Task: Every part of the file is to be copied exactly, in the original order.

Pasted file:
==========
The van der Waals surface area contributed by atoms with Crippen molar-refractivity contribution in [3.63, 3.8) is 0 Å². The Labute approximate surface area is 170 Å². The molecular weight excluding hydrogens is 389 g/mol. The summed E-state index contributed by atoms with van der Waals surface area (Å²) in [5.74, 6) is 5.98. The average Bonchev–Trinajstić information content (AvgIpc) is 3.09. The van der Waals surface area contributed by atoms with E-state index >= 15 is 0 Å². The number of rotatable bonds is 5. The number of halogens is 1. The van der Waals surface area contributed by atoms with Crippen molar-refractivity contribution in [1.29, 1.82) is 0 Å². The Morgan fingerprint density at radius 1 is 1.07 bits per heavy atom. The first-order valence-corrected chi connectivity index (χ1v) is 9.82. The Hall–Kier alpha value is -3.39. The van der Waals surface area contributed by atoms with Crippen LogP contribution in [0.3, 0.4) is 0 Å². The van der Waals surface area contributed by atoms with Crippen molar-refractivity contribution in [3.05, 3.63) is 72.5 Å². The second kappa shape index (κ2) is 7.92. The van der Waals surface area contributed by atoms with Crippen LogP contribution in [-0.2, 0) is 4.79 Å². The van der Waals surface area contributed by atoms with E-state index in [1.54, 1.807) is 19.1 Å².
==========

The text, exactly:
The van der Waals surface area contributed by atoms with Crippen molar-refractivity contribution in [3.63, 3.8) is 0 Å². The Labute approximate surface area is 170 Å². The molecular weight excluding hydrogens is 389 g/mol. The summed E-state index contributed by atoms with van der Waals surface area (Å²) in [5.74, 6) is 5.98. The average Bonchev–Trinajstić information content (AvgIpc) is 3.09. The van der Waals surface area contributed by atoms with E-state index >= 15 is 0 Å². The number of rotatable bonds is 5. The number of halogens is 1. The van der Waals surface area contributed by atoms with Crippen molar-refractivity contribution in [1.29, 1.82) is 0 Å². The Morgan fingerprint density at radius 1 is 1.07 bits per heavy atom. The first-order valence-corrected chi connectivity index (χ1v) is 9.82. The Hall–Kier alpha value is -3.39. The van der Waals surface area contributed by atoms with Crippen LogP contribution in [0.3, 0.4) is 0 Å². The van der Waals surface area contributed by atoms with Crippen molar-refractivity contribution in [3.05, 3.63) is 72.5 Å². The second kappa shape index (κ2) is 7.92. The van der Waals surface area contributed by atoms with Crippen LogP contribution in [-0.2, 0) is 4.79 Å². The van der Waals surface area contributed by atoms with E-state index in [1.54, 1.807) is 19.1 Å².